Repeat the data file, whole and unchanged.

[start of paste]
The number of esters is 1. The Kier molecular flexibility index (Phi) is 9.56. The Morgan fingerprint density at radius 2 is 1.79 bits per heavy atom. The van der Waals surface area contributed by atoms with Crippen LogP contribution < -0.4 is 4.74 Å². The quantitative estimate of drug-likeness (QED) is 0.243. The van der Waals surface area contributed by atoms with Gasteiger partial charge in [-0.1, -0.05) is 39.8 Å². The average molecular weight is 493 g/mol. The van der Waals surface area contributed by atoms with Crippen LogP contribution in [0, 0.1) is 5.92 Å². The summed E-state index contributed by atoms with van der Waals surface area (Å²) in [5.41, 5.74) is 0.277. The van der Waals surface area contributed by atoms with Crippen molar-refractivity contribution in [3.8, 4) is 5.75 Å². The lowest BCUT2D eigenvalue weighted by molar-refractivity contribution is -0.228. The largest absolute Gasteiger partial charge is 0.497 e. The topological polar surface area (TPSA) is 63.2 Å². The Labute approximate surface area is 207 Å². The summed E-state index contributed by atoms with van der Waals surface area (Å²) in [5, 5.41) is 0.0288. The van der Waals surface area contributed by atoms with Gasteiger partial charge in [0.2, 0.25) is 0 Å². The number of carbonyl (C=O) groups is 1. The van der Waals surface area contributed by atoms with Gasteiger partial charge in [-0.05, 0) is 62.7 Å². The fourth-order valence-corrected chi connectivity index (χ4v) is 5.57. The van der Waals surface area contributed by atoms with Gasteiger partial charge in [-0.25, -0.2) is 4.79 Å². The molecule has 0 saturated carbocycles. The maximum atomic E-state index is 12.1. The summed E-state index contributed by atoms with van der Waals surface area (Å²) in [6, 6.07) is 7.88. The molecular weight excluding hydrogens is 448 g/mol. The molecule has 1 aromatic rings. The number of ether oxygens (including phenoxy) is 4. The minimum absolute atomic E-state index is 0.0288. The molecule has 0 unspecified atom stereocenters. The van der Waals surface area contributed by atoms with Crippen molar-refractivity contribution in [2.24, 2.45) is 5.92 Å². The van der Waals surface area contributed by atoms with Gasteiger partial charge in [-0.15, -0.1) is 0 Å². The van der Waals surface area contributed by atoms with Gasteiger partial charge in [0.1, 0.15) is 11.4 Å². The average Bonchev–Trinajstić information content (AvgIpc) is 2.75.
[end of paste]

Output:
The number of esters is 1. The Kier molecular flexibility index (Phi) is 9.56. The Morgan fingerprint density at radius 2 is 1.79 bits per heavy atom. The van der Waals surface area contributed by atoms with Crippen LogP contribution < -0.4 is 4.74 Å². The quantitative estimate of drug-likeness (QED) is 0.243. The van der Waals surface area contributed by atoms with Gasteiger partial charge in [-0.1, -0.05) is 39.8 Å². The average molecular weight is 493 g/mol. The van der Waals surface area contributed by atoms with Crippen LogP contribution in [0, 0.1) is 5.92 Å². The summed E-state index contributed by atoms with van der Waals surface area (Å²) in [5.41, 5.74) is 0.277. The van der Waals surface area contributed by atoms with Crippen molar-refractivity contribution in [3.8, 4) is 5.75 Å². The lowest BCUT2D eigenvalue weighted by molar-refractivity contribution is -0.228. The largest absolute Gasteiger partial charge is 0.497 e. The topological polar surface area (TPSA) is 63.2 Å². The Labute approximate surface area is 207 Å². The summed E-state index contributed by atoms with van der Waals surface area (Å²) in [5, 5.41) is 0.0288. The van der Waals surface area contributed by atoms with Gasteiger partial charge in [0.2, 0.25) is 0 Å². The number of carbonyl (C=O) groups is 1. The van der Waals surface area contributed by atoms with Gasteiger partial charge in [-0.05, 0) is 62.7 Å². The fourth-order valence-corrected chi connectivity index (χ4v) is 5.57. The van der Waals surface area contributed by atoms with Gasteiger partial charge in [-0.25, -0.2) is 4.79 Å². The molecule has 0 saturated carbocycles. The maximum atomic E-state index is 12.1. The summed E-state index contributed by atoms with van der Waals surface area (Å²) in [6, 6.07) is 7.88. The molecular weight excluding hydrogens is 448 g/mol. The molecule has 1 aromatic rings. The number of ether oxygens (including phenoxy) is 4. The minimum absolute atomic E-state index is 0.0288. The molecule has 0 unspecified atom stereocenters. The van der Waals surface area contributed by atoms with Crippen molar-refractivity contribution in [2.24, 2.45) is 5.92 Å². The van der Waals surface area contributed by atoms with Gasteiger partial charge in [-0.15, -0.1) is 0 Å². The van der Waals surface area contributed by atoms with Gasteiger partial charge in [0.1, 0.15) is 11.4 Å². The average Bonchev–Trinajstić information content (AvgIpc) is 2.75.